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Mt. Pleasant News   Wash Journal
Neighbors Growing Together | Dec 18, 2017

Youngsters share tales from the pen

By Andy Hallman, Ledger news editor | Oct 06, 2017
Source: PHOTO COURTESY OF SARAH BAETSLE Sawyer Goehring poses with his pig and poster declaring him the reserve grand champion in spotted market hog at the Clarke County Classic earlier this year.

It takes a lot of work to make a pig go somewhere it doesn’t want to. You don’t have to explain that to Sawyer Goehring and Maddie Black, a couple of youngsters who have spent their youth tending to swine at home and in the show ring.

 

Sawyer Goehring

Eight-year-old Sawyer Goehring lives near Eldon, and has been helping his dad Cody and grandpa Mike raise hogs since he was 4. He has become so skilled in the craft that he shows all over the state. He has shown with the Iowa Swine Jackpot Series, an organization that promotes youth education and involvement in the swine industry.

Sawyer has won awards for his performance in the show ring, such as getting third place overall for market hog. He has won two turbofans and a table. He said the turbofans help him sleep.

The young man is in charge of feeding his pigs, which he does before and after school, and on the weekends. Most of his weekends in the summer are spent attending shows in places like Spencer, Oskaloosa, Osceola, Columbus Junction, Burlington, Anamosa, Monticello, Marshalltown, Allison, and the Iowa State Fair in Des Moines

“Showing the pigs is my favorite part of being around them,” Sawyer said. “I really like going to Marshalltown because that’s the last show of the season and it has a dunk tank.”

Sawyer said he loves everything about pigs, and that there is nothing he doesn’t like about them.

“When I get older, I want a job where I can work with pigs and cook pigs,” he said. “That’s all I really want to do.”

Even though he’s still in primary school, Sawyer is quite an accomplished chef. He’s gone to two baking classes through Indian Hills Community College, where he’s learned to bake cake and pizza. His favorite foods are pork chops, tacos and bacon, which might be his most favorite of all.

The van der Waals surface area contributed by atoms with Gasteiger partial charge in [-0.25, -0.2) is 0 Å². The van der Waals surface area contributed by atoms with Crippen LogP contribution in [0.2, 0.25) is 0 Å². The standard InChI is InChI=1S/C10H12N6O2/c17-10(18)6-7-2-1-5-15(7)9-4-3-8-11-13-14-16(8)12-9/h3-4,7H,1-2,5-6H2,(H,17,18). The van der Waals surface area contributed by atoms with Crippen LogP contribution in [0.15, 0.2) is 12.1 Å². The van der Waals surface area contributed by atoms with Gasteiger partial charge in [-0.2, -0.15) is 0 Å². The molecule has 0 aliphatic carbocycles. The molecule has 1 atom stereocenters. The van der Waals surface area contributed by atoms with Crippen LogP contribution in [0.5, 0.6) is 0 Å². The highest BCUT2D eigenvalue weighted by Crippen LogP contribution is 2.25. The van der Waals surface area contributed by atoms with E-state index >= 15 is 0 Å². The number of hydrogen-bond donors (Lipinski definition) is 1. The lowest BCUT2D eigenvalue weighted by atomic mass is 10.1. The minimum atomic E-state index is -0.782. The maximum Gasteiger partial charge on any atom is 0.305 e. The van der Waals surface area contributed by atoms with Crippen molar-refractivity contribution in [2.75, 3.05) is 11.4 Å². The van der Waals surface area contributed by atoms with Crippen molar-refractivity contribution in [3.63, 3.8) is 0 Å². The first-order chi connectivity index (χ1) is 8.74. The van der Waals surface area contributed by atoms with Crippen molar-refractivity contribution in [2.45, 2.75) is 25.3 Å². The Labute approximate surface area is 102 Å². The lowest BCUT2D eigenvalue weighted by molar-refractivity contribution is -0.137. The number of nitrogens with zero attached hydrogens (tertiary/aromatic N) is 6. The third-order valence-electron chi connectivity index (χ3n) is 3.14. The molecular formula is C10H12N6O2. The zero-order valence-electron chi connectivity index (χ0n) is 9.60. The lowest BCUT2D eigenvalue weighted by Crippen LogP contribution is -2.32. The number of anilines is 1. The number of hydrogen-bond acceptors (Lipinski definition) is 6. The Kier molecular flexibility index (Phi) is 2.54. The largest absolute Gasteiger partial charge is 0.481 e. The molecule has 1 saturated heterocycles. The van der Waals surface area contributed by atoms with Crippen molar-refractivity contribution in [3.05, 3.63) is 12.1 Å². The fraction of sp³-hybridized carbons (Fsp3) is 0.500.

“Tonight, I helped Grandma [Jeanett] make potato soup with ham,” he proudly declared.

Sawyer attends Cardinal Elementary School where he has created a special bond with teachers who raise pigs, too.

His parents are Cody and Cori.

 

Maddie Black

Madeline Black is 13 years old and lives on a farm near Batavia. She attends Pekin Community School, and has belonged to the 4-H club Packwood Trojans since joining 4-H in fourth grade. That year, she began working with swine in preparation for showing them at the Jefferson County Fair, something her older brother Tucker and sister Megan have done.

“I would walk them up and down the driveway like I was showing them,” Maddie said. “I feed them cookies each day so they’ll like me and get really friendly.”

Maddie likened pigs to “giant dogs,” remarking that one of her pigs loves to roll over hoping Maddie will scratch its belly.

“Once they know you’re there to give them treats, they run to you,” she said.

Maddie gets on the pigs’ good side by putting food in their troughs. Then she asks for their obedience in return, teaching them when and where to move on her command. She said getting a pig to walk is the most challenging part of the job.

“During a show, the judges look at how the pig walks. They see if it could be a good sow, or how much fat it has if it’s going to be a market hog,” she said. “For showmanship, the judges look for how well you control your pig.”

Maddie has shown cattle at the state fair, and she might want to show pigs there someday, too. She just returned from showing cattle in Grand Island, Nebraska. She said pigs are easier to handle than cattle because they’re smaller.

“They’re both like big pets, and even though they’re large, you trust them enough to know they won’t harm you,” she said.

Maddie said she “definitely” wants to work with farm animals into adulthood.

“At some point, I’d like to raise show cattle or hogs as a side job,” she said.

Maddie cares deeply about her animals, as evidenced by the fact she names each and every one. Her pigs have names like Ethel, Ernie and Edith.

Maddie’s parents are Matt and Dawn Black.

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